I have to admit that I do not grasp why stigmas exist. Why are some things permissible to discuss and other things off limits. I wonder about this as I consider topics such as Mental Illness. Discussing physical illness with friends, co-workers, and colleagues doesn’t raise too many eyebrows, however battles with depression (of all kinds whether Major Depression, Bipolar Depression or Seasonal Effective Disorder, etc), and other mental challenges is somehow off limits for public discussion – at least when it comes to acknowledging one’s own unique story.
As I read an article from the Huffington Post regarding Changing the Way We Look at Mental Illness my entire being was moved. I reflected upon those that I know who struggle and also took a moment to remember a period in my life when I was not as well as I desperately desired to be. Though my smile is authentic now and I love to get out of bed in the morning in anticipation of another day, it has not always been this way.
I can remember days of eating badly, using food as a means of self medicating, wearing a plastic smile in order to present the illusion that I was somehow content though I was dying inside. I recalled days when I sat in a quiet dark room and simply starred at the walls, and even during moments when the lights in the house were on physically, on the inside of my soul it was as if I was walking around in a dark room looking for the light, but there were no light switches. My utter despair, and emotional inability to hold on to a desire to continue with life was compounded by an awareness that to honestly discuss what was happening within me was somehow inappropriate amongst many whom I associated. This was no one day feeling down/I have the blues experience – this was a daily, weekly, month after month, unable to pull myself up experience.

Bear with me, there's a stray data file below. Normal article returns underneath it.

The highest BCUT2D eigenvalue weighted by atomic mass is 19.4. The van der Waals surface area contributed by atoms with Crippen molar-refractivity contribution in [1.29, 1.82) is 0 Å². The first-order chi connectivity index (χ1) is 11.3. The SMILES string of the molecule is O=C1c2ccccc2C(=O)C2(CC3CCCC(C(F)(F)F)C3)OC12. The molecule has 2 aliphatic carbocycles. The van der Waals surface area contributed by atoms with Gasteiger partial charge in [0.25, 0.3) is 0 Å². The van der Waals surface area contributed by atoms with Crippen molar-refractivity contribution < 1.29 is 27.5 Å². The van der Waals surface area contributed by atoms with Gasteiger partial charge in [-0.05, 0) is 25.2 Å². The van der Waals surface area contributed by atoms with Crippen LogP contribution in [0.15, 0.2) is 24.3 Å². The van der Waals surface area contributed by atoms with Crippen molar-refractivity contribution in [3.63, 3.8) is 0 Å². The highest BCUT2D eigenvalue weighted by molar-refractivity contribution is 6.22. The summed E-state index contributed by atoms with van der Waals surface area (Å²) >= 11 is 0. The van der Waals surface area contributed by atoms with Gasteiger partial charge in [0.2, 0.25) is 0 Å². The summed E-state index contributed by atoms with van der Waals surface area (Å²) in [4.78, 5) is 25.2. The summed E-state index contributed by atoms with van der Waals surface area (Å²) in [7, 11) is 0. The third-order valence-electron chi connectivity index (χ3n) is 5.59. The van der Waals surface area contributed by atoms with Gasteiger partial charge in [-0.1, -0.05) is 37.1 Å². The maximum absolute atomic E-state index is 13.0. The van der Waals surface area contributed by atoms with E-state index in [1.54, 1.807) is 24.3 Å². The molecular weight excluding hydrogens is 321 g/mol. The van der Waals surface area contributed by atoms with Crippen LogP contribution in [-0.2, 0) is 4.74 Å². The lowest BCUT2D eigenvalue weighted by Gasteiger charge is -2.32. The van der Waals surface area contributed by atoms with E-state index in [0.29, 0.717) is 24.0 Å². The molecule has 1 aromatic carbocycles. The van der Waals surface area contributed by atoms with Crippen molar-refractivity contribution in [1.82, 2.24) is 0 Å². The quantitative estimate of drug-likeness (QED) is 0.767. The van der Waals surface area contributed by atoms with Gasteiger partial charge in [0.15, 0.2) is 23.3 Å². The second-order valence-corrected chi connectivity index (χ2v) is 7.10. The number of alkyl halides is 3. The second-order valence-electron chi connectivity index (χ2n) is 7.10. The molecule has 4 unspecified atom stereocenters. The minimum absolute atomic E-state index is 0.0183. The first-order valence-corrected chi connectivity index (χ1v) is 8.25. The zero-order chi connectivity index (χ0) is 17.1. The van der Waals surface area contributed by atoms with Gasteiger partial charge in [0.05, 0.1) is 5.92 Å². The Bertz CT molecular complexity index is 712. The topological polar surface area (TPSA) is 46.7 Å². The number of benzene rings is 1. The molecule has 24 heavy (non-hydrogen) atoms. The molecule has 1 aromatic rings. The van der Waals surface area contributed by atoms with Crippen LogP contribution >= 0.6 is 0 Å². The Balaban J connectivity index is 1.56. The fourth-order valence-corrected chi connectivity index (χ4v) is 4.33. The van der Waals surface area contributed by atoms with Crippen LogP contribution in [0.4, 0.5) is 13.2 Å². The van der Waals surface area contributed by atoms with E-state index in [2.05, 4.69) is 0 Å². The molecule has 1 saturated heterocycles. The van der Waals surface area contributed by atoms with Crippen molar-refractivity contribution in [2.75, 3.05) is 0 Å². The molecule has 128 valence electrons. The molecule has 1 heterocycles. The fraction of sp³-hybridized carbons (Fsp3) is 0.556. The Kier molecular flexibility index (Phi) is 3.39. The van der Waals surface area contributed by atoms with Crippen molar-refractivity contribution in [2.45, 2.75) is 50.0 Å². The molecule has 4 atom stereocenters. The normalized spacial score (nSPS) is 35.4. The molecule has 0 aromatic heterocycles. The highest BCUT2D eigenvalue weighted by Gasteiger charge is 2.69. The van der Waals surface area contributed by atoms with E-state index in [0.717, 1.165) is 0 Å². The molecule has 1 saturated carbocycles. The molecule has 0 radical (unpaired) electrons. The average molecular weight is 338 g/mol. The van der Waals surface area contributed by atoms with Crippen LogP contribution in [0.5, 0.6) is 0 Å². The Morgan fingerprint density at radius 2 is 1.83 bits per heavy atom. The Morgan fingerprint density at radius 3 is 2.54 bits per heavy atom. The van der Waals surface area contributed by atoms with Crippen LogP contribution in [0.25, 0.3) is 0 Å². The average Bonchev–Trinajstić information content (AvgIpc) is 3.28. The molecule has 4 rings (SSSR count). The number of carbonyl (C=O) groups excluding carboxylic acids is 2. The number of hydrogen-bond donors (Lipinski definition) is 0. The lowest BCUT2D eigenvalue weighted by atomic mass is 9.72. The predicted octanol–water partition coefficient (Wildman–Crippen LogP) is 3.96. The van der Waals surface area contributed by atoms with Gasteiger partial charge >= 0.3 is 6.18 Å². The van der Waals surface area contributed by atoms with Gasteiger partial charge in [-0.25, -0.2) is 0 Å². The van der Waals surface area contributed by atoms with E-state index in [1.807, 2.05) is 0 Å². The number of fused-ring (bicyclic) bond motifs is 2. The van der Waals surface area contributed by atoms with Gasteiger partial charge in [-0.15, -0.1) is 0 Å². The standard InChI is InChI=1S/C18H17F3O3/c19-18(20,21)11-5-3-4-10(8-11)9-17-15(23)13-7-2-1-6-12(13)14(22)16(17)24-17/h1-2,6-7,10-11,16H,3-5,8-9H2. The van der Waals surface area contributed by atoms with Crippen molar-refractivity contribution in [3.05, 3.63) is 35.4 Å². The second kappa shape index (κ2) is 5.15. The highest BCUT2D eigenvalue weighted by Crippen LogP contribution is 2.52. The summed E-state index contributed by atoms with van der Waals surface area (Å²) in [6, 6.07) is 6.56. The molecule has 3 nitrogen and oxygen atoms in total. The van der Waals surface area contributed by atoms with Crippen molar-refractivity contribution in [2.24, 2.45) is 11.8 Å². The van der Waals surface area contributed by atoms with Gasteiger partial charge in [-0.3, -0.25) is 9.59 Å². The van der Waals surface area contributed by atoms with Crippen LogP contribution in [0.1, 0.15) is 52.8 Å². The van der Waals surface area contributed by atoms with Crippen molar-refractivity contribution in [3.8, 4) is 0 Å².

I am better now, in fact, I am GREAT now, but the journey to this place has not been easy. In fact the relief that I was seeking was not experienced until I stepped beyond the stigma of being honest regarding issues of Depression such as mine. And in my freedom, I wonder how much better can we do for those around us. Maybe neither snickering at the person on the bus who talks out loud to themselves, or becoming frustrated with the person who behaves in a manner that is not as “normal” as most of our friends is the proper response.
What if instead, we decided to be safe people that individuals can come to?
What if churches were places where freedom to discuss and get proper assistance was normalized?
What if we created environments where it were as permissible to mention mental/emotion battles as it were to mention physical ailments?
What if leaders didn’t just lead organizations, but lead the way in transparency?
Might we see a change? Would shame be a thing of the past? Would people reach out rather than suffer in silence?
I must admit, sharing my story has not come without price. I realize this as I interact with individuals who know my story. It’s admittedly frustrating when they foolishly think that because I shed a tear, have a bad day or have a moment of being angry that somehow they should say “oh-oh, is she going back into a stage of depression?” Being honest means that I have to contend with ignorance from those who mean well, but are nevertheless ignorant. So my expression of emotions are viewed through the lens of “a depressed person.” This is not what I am. I am a person loved by God unconditionally who happens to be winning the battle against depression.